To this old brew, new ingredients have been added, notably the most rapid change in a nation's fiscal posture the world has probably ever seen. In a "now you see it, now you don't" move only a magician should love, the $3 trillion, ten year (non social security) US budget surplus was - in a matter of months - converted into a gaping deficit of $2 trillion dollars.

Of course, excuses are at hand: the magnitude of the economic downturn was not anticipated and the increased expenditures to fight terrorism could not be foretold. Excuses, excuses. As the old saying goes: Don't count your chickens before they hatch. The Bush Administration not only counted its chickens, it sold them forward!

To anyone with decent eyesight, it was clear that the rosy budget projections of two years ago were nonsense. Clear, too, was the fact that, in promoting its tax cuts, the Bush Administration was engaging (on a multi-billion dollar scale) in dishonest, Enron-like accounting.

So if things are so bad now, how can they get worse? Here's a plausible scenario.

To finance its trade deficit, America must borrow from abroad over a billion dollars a day. When America was the only safe haven for global investors, this was easy. But America today appears less safe. The combination of lack of confidence in US corporate accounts, lack of confidence in America's economic policy management (compounded by the mounting deficits), and America's soft underlying economic fundamentals, has dented the US economy's global reputation.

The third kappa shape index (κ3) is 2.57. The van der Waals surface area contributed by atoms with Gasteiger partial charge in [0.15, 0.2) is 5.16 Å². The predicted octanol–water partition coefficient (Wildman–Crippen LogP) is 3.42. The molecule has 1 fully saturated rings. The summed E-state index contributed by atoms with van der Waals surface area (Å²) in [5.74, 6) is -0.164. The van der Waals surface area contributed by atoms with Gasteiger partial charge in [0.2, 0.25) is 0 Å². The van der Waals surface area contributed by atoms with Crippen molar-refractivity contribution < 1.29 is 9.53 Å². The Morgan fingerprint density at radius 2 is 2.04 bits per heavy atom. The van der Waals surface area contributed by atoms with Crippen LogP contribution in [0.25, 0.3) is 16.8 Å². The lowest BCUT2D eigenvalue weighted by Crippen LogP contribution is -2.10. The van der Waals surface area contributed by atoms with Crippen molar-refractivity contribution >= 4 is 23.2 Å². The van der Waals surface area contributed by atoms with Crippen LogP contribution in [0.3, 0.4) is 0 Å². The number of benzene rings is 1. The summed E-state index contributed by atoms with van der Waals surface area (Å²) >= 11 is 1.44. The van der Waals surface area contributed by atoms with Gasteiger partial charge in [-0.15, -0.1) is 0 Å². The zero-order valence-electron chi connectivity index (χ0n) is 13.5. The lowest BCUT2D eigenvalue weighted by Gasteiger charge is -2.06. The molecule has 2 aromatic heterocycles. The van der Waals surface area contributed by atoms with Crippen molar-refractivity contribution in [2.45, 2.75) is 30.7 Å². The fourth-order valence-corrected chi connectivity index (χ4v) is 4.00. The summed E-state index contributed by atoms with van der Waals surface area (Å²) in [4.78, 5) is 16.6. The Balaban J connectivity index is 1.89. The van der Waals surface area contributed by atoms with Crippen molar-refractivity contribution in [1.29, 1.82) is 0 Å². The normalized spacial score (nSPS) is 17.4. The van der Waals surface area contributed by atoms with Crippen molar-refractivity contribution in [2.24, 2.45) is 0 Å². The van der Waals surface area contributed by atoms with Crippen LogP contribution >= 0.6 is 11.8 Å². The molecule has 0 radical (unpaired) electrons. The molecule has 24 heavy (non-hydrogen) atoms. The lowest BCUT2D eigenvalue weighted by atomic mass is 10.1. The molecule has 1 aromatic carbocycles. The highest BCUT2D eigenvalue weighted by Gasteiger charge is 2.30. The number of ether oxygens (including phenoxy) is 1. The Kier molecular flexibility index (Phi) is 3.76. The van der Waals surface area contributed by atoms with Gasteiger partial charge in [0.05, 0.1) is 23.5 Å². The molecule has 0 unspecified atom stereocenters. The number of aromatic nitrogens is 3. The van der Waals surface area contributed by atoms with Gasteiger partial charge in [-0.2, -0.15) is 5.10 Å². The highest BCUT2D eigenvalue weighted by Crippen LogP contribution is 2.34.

As foreigners start pulling their money out of a country they suspect, the dollar will weaken. As the dollar weakens, America looks even less safe. So a rush to the door begins.

While a weak dollar may be good for exports, a falling dollar will be accompanied by stock market losses and greater declines in confidence. Eventually, even the almighty American consumer will be shaken and realize that he is poorer today than three years ago and that he better start putting money away for his retirement, especially given Bush's proposed risky experiments with the social security system.